Properties and Evolution of the Redback Millisecond Pulsar Binary PSR J2129-0429

Rene Breton, E C {Bellm}, D L {Kaplan}, E S {Phinney}, V B {Bhalerao}, F {Camilo}, S {Dahal}, S G {Djorgovski}, A J {Drake}, J W T {Hessels}, R R {Laher}, D B {Levitan}, F {Lewis}, A A {Mahabal}, E O {Ofek}, T A {Prince}, S M {Ransom}, M S E {Roberts}, D M {Russell}, B {Sesar}J A {Surace}, S {Tang}

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    PSR J2129-0429 is a "redback" eclipsing millisecond pulsar binary with an unusually long 15.2 hour orbit. It was discovered by the Green Bank Telescope in a targeted search of unidentified Fermi gamma-ray sources. The pulsar companion is optically bright (mean $m_R = 16.6$ mag), allowing us to construct the longest baseline photometric dataset available for such a system. We present ten years of archival and new photometry of the companion from LINEAR, CRTS, PTF, the Palomar 60-inch, and LCOGT. Radial velocity spectroscopy using the Double-Beam Spectrograph on the Palomar 200-inch indicates that the pulsar is massive: $1.74\pm0.18 M_\odot$. The G-type pulsar companion has mass $0.44\pm0.04 M_\odot$, one of the heaviest known redback companions. It is currently 95\% Roche-lobe filling and only mildly irradiated by the pulsar. We identify a clear 13.1 mmag yr$^{-1}$ secular decline in the mean magnitude of the companion as well as smaller-scale variations in the optical lightcurve shape. This behavior may indicate that the companion is cooling. Binary evolution calculations indicate that PSR J2129-0429 has an orbital period almost exactly at the bifurcation period between systems that converge into tighter orbits as black widows and redbacks and those that diverge into wider pulsar-white dwarf binaries. Its eventual fate may depend on whether it undergoes future episodes of mass transfer and increased irradiation.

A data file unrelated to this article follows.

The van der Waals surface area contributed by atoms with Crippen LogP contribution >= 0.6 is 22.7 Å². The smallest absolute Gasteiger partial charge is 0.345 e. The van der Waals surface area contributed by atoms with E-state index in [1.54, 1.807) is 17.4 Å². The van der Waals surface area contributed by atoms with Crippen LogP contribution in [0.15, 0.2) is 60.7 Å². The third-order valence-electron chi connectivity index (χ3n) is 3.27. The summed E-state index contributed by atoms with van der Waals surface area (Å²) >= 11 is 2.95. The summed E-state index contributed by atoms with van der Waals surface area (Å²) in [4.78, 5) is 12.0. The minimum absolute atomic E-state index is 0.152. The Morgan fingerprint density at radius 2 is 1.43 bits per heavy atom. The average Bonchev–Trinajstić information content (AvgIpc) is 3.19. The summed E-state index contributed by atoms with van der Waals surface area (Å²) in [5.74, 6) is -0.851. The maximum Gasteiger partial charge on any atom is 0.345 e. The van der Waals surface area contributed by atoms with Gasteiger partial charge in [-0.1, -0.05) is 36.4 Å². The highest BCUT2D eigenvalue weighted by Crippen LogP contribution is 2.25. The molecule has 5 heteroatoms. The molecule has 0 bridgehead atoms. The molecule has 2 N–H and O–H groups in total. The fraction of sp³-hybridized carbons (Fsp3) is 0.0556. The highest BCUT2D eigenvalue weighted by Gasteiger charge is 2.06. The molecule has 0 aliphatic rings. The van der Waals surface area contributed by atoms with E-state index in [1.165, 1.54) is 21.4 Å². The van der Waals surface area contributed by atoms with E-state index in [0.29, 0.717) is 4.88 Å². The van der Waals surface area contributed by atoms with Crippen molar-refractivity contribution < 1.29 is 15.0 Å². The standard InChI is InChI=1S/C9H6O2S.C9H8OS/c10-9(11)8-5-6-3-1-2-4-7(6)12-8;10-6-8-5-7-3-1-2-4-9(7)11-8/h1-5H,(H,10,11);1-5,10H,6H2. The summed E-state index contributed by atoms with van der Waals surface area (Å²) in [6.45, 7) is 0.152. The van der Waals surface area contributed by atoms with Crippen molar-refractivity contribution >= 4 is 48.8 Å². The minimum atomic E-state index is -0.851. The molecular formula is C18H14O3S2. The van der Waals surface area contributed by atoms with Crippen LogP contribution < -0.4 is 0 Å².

Original languageEnglish
    JournalArXiv e-prints
    Publication statusPublished - Oct 2015


    • Astrophysics - Solar and Stellar Astrophysics
    • Astrophysics - High Energy Astrophysical Phenomena


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